The rising incidence of infections caused by multidrug-resistant (MDR) gram-negative bacteria has become a serious health threat and a major challenge for intensivists. Against a backdrop of high patient mortality and risk factors for infection in intensive care units (ICU), early adequate therapy is of paramount importance. At a recent Pfizer-sponsored symposium, Dr Asok Kurup, Infectious Disease Physician, Singapore presented the implications of MDR gram-negative infections in critically ill patients in Asia, while Dr Kenneth Chan, Respiratory Physician and Intensivist, Singapore highlighted the role of ceftazidime-avibactam (Zavicefta) and shared published real-world data on ceftazidime-avibactam.
At the recent Pfizer webinar “Pneumococcal Vaccination in High-Risk Individuals: Are We Doing It Right?”, Dr Petrick Periyasamy, head of the Hospital Canselor Tuanku Muhriz UKM Infectious Diseases Unit, discussed the currently known epidemiology of adult pneumococcal disease (PD),as well as the impact of vaccines on PD prevention in at-risk populations.
At a Pfizer-sponsored webinar held in collaboration with the Malaysian Medical Association, several distinguished speakers shared their insights into the current SARSCOV-2 pandemic, better known as COVID-19. Topics discussed include current and future therapeutic interventions from both local and global perspectives.
Heart failure (HF) is a global public health concern, affecting about 38 million individuals globally.1 Despite significant medical advances, HF remains a chronic and progressive condition that can negatively affect patients’ quality of life (QoL).2,3 In this case study, Dr Abdul Muizz shares his clinical experience in managing a patient with HF and reduced ejection fraction (HFrEF), following the percutaneous coronary intervention, showing how the initiation of sacubitril/valsartan therapy (an angiotensin receptor/neprilysin inhibitor [ARNI]) changed the clinical outcome of this patient.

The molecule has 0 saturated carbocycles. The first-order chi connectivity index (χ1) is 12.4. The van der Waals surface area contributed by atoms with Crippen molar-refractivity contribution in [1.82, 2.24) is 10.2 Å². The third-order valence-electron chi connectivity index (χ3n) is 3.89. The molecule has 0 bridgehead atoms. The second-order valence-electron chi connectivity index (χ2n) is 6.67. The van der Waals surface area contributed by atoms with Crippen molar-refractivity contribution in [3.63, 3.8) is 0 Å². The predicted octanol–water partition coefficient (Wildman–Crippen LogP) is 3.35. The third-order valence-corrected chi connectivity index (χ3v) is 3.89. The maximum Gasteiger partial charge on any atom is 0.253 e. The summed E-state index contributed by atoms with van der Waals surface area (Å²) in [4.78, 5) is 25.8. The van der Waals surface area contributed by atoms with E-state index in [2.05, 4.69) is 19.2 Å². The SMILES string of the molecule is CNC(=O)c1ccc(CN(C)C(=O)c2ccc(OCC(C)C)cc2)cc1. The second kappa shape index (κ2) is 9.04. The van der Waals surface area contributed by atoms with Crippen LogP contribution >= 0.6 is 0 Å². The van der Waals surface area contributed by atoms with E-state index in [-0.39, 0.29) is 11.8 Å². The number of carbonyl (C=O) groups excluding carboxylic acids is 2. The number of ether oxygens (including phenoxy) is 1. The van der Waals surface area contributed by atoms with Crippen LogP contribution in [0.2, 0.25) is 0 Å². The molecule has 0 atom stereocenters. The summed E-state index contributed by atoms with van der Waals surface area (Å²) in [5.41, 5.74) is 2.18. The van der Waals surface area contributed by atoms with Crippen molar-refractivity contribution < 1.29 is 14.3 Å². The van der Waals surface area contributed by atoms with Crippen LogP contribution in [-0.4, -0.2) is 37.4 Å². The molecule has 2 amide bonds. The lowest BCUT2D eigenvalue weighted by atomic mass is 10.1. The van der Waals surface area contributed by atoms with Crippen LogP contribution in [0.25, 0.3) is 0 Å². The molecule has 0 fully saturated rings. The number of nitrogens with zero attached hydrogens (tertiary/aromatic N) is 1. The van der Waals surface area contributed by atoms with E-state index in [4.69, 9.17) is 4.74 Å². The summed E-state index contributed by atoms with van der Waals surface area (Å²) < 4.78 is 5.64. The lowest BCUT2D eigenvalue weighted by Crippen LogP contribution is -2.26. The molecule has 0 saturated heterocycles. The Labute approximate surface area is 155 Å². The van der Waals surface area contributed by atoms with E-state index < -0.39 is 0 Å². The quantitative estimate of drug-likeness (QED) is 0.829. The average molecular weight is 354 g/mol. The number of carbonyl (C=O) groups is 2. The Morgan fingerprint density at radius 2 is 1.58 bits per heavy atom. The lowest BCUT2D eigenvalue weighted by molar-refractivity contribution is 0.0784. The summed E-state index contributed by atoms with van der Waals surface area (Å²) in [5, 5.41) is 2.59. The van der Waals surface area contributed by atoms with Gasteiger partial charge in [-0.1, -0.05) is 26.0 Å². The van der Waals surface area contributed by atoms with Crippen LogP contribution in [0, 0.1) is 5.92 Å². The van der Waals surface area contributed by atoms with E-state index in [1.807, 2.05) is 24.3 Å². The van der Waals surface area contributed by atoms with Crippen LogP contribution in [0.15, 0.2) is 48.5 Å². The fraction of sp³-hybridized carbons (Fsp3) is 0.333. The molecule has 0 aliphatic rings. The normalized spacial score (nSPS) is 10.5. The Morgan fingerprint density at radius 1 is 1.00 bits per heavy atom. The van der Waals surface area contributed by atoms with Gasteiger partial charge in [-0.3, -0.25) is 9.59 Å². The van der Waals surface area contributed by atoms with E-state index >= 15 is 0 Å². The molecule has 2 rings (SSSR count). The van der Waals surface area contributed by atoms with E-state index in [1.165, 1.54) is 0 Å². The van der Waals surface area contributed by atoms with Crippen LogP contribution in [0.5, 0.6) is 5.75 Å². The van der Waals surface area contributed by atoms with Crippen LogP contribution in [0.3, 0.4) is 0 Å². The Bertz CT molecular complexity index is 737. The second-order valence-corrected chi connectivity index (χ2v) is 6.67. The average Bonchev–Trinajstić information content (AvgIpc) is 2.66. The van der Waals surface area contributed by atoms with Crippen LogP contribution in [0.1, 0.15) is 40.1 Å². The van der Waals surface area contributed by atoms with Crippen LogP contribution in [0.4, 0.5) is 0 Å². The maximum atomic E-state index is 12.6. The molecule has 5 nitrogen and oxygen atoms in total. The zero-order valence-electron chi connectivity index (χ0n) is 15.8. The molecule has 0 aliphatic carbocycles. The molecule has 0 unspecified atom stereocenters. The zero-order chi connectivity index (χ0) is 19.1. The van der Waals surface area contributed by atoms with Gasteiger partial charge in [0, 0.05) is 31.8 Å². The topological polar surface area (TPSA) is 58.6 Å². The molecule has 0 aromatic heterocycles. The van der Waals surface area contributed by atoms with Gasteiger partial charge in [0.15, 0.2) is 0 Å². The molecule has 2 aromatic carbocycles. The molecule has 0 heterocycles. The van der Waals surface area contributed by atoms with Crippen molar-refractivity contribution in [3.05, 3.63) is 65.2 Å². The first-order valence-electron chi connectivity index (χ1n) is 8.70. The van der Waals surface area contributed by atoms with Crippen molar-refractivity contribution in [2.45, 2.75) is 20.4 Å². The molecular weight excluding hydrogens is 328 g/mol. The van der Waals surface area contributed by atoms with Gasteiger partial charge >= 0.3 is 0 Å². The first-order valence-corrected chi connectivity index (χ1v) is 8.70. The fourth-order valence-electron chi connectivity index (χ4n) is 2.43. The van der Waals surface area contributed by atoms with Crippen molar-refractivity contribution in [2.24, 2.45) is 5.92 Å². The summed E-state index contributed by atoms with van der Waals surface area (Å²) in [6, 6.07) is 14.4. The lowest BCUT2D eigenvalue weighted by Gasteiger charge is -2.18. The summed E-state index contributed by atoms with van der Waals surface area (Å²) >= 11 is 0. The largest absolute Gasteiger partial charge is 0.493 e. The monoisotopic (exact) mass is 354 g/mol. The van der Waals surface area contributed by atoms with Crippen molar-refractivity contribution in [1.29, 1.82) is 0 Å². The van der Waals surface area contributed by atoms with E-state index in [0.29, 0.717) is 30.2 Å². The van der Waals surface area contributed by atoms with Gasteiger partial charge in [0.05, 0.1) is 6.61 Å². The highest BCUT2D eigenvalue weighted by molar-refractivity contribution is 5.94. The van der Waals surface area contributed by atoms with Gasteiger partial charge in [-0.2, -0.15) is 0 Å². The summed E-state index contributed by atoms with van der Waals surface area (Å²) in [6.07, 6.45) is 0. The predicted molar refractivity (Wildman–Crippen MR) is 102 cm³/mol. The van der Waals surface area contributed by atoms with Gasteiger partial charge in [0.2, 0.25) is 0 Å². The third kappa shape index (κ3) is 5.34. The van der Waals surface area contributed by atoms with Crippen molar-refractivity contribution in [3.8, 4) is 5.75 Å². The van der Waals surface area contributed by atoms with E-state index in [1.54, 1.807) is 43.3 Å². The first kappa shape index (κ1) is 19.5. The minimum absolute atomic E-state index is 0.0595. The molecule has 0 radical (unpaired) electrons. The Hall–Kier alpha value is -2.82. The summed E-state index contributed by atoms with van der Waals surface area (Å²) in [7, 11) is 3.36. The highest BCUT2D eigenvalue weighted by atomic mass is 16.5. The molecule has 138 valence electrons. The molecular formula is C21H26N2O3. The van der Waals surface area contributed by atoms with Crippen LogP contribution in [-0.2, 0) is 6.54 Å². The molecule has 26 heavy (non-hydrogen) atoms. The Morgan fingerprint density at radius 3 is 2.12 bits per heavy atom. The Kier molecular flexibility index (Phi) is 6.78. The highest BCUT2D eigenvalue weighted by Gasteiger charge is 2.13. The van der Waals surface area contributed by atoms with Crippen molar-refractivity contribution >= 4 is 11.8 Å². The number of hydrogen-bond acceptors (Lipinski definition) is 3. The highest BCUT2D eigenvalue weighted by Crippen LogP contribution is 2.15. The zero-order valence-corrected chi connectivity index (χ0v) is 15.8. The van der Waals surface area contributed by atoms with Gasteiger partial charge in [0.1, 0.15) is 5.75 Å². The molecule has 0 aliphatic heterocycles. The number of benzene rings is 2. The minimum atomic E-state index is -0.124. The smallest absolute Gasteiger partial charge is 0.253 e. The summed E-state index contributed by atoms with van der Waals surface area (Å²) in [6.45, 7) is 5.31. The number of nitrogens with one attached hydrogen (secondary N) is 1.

Janus kinase inhibitors (JAKIs) have emerged as an effective class of therapy for rheumatoid arthritis (RA).1 At the EULAR virtual symposium, a group of specialists discussed recent updates on tofacitinib (Xeljanz®, Pfizer) – the first-in-class JAKI for the treatment of RA.
Invasive fungal infections, particularly those caused by Candida species, are common in hospitalized, immunocompromised, or critically ill patients and are associated with considerable morbidity and mortality.